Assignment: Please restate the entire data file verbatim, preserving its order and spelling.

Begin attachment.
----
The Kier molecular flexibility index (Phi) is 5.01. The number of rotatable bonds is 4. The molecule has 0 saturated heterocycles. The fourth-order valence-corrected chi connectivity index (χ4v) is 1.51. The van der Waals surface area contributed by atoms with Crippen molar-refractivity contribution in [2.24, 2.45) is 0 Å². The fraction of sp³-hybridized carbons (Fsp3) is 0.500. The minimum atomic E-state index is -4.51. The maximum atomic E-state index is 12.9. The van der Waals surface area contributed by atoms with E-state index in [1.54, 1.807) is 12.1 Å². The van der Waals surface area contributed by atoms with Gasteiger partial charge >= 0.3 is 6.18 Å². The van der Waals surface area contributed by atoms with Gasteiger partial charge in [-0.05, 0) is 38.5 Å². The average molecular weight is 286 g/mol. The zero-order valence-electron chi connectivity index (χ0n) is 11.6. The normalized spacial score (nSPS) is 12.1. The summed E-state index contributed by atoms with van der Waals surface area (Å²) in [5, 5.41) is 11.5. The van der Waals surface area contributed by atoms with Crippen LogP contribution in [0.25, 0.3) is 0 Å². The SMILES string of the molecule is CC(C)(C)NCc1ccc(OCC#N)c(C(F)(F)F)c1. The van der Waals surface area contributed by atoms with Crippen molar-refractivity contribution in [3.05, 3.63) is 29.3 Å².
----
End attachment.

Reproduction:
The Kier molecular flexibility index (Phi) is 5.01. The number of rotatable bonds is 4. The molecule has 0 saturated heterocycles. The fourth-order valence-corrected chi connectivity index (χ4v) is 1.51. The van der Waals surface area contributed by atoms with Crippen molar-refractivity contribution in [2.24, 2.45) is 0 Å². The fraction of sp³-hybridized carbons (Fsp3) is 0.500. The minimum atomic E-state index is -4.51. The maximum atomic E-state index is 12.9. The van der Waals surface area contributed by atoms with E-state index in [1.54, 1.807) is 12.1 Å². The van der Waals surface area contributed by atoms with Gasteiger partial charge >= 0.3 is 6.18 Å². The van der Waals surface area contributed by atoms with Gasteiger partial charge in [-0.05, 0) is 38.5 Å². The average molecular weight is 286 g/mol. The zero-order valence-electron chi connectivity index (χ0n) is 11.6. The normalized spacial score (nSPS) is 12.1. The summed E-state index contributed by atoms with van der Waals surface area (Å²) in [5, 5.41) is 11.5. The van der Waals surface area contributed by atoms with Crippen LogP contribution in [0.25, 0.3) is 0 Å². The SMILES string of the molecule is CC(C)(C)NCc1ccc(OCC#N)c(C(F)(F)F)c1. The van der Waals surface area contributed by atoms with Crippen molar-refractivity contribution in [3.05, 3.63) is 29.3 Å².